Back in the "winter review from hell" I installed, configured, integrated, orchestrated, tested, and evaluated eight separate ESB (enterprise service bus) products for Network Computing Magazine. Yes, I was a busy gal. I've tested some difficult products in the past, but nothing - not even CRM suites - compared to this review.

One of those products was Progress Software's Sonic ESB. One of them was not IONA's Artix. That was because IONA's Artix was just preparing to make its entry into the ESB market, while the Sonic ESB was already well-established, like its competitors.

Throughout the many (painful) months of testing, Sonic stood out not because it was a great ESB but because it wasn't. Sonic was a great messaging middleware product, but you could feel that the service enablement and orchestration pieces had been bolted on, and not well. Its own integration of SOA technology was painful, which made integrating the product with other SOA products even more painful.

So hearing the news that Progress just picked up IONA for a cool $162 million, or $106 million net of cash and marketable securities, I'm hoping that the two will indeed "complement" each other, as Progress Software said in a statement. IONA's implementation was certainly better technology in terms of its ESB, which means Sonic can return to its roots as a strong middleware solution that integrates with its newly acquired IONA cousin, Artix.  I can't agree more with Jason Bloomberg of ZapThink on the acquisition when he said, "Progress gets some of the better technology on the market at what is arguably a fire-sale price."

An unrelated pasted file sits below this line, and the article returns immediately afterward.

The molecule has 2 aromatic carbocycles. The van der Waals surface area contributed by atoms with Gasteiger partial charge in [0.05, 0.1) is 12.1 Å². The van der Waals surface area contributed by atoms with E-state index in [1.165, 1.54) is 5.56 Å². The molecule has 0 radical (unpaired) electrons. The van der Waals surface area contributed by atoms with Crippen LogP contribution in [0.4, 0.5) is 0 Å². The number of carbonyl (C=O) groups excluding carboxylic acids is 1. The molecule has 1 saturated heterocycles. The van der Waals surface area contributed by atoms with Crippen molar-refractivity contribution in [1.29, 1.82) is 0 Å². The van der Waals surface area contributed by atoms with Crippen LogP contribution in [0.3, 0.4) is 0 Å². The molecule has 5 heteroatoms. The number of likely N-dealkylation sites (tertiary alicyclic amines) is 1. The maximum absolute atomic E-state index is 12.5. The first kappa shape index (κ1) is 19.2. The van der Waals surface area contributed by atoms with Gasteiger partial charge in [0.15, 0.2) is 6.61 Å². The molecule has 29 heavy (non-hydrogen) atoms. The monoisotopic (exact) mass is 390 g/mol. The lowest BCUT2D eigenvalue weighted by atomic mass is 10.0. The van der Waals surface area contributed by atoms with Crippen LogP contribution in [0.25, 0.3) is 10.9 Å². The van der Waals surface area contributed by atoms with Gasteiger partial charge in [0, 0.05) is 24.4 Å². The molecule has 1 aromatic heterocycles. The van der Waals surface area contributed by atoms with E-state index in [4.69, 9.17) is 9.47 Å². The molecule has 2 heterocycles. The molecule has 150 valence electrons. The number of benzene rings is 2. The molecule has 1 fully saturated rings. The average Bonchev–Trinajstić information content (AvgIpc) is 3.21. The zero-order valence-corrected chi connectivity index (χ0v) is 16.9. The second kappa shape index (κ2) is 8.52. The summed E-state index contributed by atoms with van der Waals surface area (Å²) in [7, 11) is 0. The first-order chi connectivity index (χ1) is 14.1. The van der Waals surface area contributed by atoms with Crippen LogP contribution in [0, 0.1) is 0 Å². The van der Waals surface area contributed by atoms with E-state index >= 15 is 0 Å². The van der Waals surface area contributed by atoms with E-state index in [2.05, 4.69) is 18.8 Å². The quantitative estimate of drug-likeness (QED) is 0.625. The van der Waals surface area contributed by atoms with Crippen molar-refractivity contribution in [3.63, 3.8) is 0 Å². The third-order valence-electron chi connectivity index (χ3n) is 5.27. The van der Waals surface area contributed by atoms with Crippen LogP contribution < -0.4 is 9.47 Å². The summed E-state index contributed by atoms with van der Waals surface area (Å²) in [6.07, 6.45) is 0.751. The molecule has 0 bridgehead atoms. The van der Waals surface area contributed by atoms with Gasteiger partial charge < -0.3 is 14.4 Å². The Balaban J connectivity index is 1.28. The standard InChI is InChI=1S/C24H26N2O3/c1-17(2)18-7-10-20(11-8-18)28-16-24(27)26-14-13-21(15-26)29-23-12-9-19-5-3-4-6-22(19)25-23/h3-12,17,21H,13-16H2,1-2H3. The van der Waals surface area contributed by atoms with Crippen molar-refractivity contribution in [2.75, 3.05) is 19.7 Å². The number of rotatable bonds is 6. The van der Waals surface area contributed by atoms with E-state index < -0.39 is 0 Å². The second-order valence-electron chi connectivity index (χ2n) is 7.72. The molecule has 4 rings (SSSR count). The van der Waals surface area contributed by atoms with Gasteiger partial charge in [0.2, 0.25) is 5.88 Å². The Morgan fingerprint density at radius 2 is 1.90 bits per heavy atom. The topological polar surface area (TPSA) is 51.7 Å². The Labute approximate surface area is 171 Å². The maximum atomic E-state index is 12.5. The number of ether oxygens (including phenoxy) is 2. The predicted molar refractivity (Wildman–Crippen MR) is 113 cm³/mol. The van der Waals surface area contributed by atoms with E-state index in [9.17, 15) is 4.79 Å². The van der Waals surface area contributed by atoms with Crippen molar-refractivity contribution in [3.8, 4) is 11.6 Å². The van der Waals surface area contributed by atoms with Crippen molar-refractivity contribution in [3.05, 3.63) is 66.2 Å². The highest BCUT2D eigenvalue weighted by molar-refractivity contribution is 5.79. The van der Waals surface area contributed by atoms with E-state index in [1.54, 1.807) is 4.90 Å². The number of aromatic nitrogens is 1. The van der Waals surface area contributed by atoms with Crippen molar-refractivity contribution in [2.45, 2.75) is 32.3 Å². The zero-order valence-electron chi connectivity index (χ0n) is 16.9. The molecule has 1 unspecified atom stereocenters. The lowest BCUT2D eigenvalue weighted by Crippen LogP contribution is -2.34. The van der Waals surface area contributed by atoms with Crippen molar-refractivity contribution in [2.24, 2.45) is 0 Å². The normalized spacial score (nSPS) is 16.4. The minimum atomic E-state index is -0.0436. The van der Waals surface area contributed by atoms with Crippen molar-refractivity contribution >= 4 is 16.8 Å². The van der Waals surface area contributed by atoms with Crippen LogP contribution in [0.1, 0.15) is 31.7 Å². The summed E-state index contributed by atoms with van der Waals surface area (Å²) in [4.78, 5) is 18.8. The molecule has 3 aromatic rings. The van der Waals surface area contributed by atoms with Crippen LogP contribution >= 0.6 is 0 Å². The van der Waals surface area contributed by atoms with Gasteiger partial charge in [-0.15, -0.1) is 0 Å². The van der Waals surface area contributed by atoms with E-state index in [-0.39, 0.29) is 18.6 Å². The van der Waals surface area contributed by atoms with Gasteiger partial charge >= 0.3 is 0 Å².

Should Progress dump Sonic? Only in promoting it as its ESB solution. Progress should return Sonic to its strengths in middleware and messaging while Artix picks up the ESB role within Progress' ever-growing portfolio of SOA infrastructure products.

Imbibing: Mountain Dew